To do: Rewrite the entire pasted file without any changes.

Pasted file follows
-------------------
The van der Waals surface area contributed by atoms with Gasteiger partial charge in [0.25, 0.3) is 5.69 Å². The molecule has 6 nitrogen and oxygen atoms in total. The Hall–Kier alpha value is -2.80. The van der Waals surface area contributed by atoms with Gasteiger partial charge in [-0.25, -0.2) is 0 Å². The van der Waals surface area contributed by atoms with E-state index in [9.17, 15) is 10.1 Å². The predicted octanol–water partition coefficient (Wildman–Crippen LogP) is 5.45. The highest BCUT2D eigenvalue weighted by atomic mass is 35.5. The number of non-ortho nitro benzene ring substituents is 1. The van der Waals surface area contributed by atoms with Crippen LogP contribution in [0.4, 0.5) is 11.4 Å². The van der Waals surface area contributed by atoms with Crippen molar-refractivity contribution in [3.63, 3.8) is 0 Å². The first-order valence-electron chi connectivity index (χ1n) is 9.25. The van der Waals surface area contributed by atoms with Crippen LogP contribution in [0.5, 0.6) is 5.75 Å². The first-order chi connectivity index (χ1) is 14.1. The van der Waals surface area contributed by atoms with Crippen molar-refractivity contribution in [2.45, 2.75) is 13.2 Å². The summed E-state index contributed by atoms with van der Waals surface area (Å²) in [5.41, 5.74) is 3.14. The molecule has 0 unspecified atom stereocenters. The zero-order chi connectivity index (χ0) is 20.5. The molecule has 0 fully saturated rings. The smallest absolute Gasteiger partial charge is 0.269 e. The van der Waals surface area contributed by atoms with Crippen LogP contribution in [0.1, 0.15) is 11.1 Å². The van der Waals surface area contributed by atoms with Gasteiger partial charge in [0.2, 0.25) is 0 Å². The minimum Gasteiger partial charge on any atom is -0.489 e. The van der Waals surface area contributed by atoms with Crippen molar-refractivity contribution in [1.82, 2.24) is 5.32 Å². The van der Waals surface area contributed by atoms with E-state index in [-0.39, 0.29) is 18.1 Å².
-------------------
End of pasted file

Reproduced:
The van der Waals surface area contributed by atoms with Gasteiger partial charge in [0.25, 0.3) is 5.69 Å². The molecule has 6 nitrogen and oxygen atoms in total. The Hall–Kier alpha value is -2.80. The van der Waals surface area contributed by atoms with Gasteiger partial charge in [-0.25, -0.2) is 0 Å². The van der Waals surface area contributed by atoms with E-state index in [9.17, 15) is 10.1 Å². The predicted octanol–water partition coefficient (Wildman–Crippen LogP) is 5.45. The highest BCUT2D eigenvalue weighted by atomic mass is 35.5. The number of non-ortho nitro benzene ring substituents is 1. The van der Waals surface area contributed by atoms with Crippen LogP contribution in [0.4, 0.5) is 11.4 Å². The van der Waals surface area contributed by atoms with Crippen molar-refractivity contribution in [3.63, 3.8) is 0 Å². The first-order valence-electron chi connectivity index (χ1n) is 9.25. The van der Waals surface area contributed by atoms with Crippen LogP contribution in [0.5, 0.6) is 5.75 Å². The first-order chi connectivity index (χ1) is 14.1. The van der Waals surface area contributed by atoms with Crippen molar-refractivity contribution in [2.45, 2.75) is 13.2 Å². The summed E-state index contributed by atoms with van der Waals surface area (Å²) in [5.41, 5.74) is 3.14. The molecule has 0 unspecified atom stereocenters. The zero-order chi connectivity index (χ0) is 20.5. The molecule has 0 fully saturated rings. The smallest absolute Gasteiger partial charge is 0.269 e. The van der Waals surface area contributed by atoms with Crippen LogP contribution in [0.1, 0.15) is 11.1 Å². The van der Waals surface area contributed by atoms with Gasteiger partial charge in [0.2, 0.25) is 0 Å². The minimum Gasteiger partial charge on any atom is -0.489 e. The van der Waals surface area contributed by atoms with Crippen molar-refractivity contribution in [1.82, 2.24) is 5.32 Å². The van der Waals surface area contributed by atoms with E-state index in [-0.39, 0.29) is 18.1 Å².